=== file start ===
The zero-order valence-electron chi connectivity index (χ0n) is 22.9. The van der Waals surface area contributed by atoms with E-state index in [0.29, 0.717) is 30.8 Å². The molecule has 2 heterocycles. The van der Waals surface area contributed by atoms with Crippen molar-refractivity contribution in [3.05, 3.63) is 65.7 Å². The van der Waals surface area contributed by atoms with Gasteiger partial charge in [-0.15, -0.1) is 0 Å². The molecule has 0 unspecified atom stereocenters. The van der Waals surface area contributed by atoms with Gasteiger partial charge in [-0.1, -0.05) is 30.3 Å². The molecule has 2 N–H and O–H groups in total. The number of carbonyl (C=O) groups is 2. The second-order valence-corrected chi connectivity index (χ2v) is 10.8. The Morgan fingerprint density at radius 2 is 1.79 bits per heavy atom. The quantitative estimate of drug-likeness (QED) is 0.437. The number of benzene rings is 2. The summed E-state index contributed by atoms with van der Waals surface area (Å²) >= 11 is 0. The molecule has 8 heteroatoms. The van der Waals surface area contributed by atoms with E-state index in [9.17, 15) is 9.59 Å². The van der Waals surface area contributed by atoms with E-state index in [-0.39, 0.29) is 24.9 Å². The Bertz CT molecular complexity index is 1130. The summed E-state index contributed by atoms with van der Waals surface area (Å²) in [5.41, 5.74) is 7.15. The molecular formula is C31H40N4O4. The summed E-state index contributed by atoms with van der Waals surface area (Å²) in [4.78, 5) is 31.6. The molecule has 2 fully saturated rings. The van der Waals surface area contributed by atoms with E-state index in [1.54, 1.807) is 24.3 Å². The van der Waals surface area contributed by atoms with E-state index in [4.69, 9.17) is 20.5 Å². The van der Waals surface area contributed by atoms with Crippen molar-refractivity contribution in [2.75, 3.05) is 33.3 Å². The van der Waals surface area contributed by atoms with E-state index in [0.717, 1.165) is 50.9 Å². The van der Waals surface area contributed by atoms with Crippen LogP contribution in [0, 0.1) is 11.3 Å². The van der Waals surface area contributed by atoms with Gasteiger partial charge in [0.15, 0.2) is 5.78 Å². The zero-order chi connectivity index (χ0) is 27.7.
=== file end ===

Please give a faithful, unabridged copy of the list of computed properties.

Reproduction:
The zero-order valence-electron chi connectivity index (χ0n) is 22.9. The van der Waals surface area contributed by atoms with E-state index in [0.29, 0.717) is 30.8 Å². The molecule has 2 heterocycles. The van der Waals surface area contributed by atoms with Crippen molar-refractivity contribution in [3.05, 3.63) is 65.7 Å². The van der Waals surface area contributed by atoms with Gasteiger partial charge in [-0.15, -0.1) is 0 Å². The molecule has 0 unspecified atom stereocenters. The van der Waals surface area contributed by atoms with Gasteiger partial charge in [-0.1, -0.05) is 30.3 Å². The molecule has 2 N–H and O–H groups in total. The number of carbonyl (C=O) groups is 2. The second-order valence-corrected chi connectivity index (χ2v) is 10.8. The Morgan fingerprint density at radius 2 is 1.79 bits per heavy atom. The quantitative estimate of drug-likeness (QED) is 0.437. The number of benzene rings is 2. The summed E-state index contributed by atoms with van der Waals surface area (Å²) >= 11 is 0. The molecule has 8 heteroatoms. The van der Waals surface area contributed by atoms with E-state index in [9.17, 15) is 9.59 Å². The van der Waals surface area contributed by atoms with E-state index in [-0.39, 0.29) is 24.9 Å². The Bertz CT molecular complexity index is 1130. The summed E-state index contributed by atoms with van der Waals surface area (Å²) in [5.41, 5.74) is 7.15. The molecular formula is C31H40N4O4. The summed E-state index contributed by atoms with van der Waals surface area (Å²) in [4.78, 5) is 31.6. The molecule has 2 fully saturated rings. The van der Waals surface area contributed by atoms with E-state index in [1.54, 1.807) is 24.3 Å². The van der Waals surface area contributed by atoms with E-state index in [4.69, 9.17) is 20.5 Å². The van der Waals surface area contributed by atoms with Crippen molar-refractivity contribution in [2.75, 3.05) is 33.3 Å². The van der Waals surface area contributed by atoms with E-state index in [0.717, 1.165) is 50.9 Å². The van der Waals surface area contributed by atoms with Crippen LogP contribution in [0, 0.1) is 11.3 Å². The van der Waals surface area contributed by atoms with Gasteiger partial charge in [0.15, 0.2) is 5.78 Å². The zero-order chi connectivity index (χ0) is 27.7.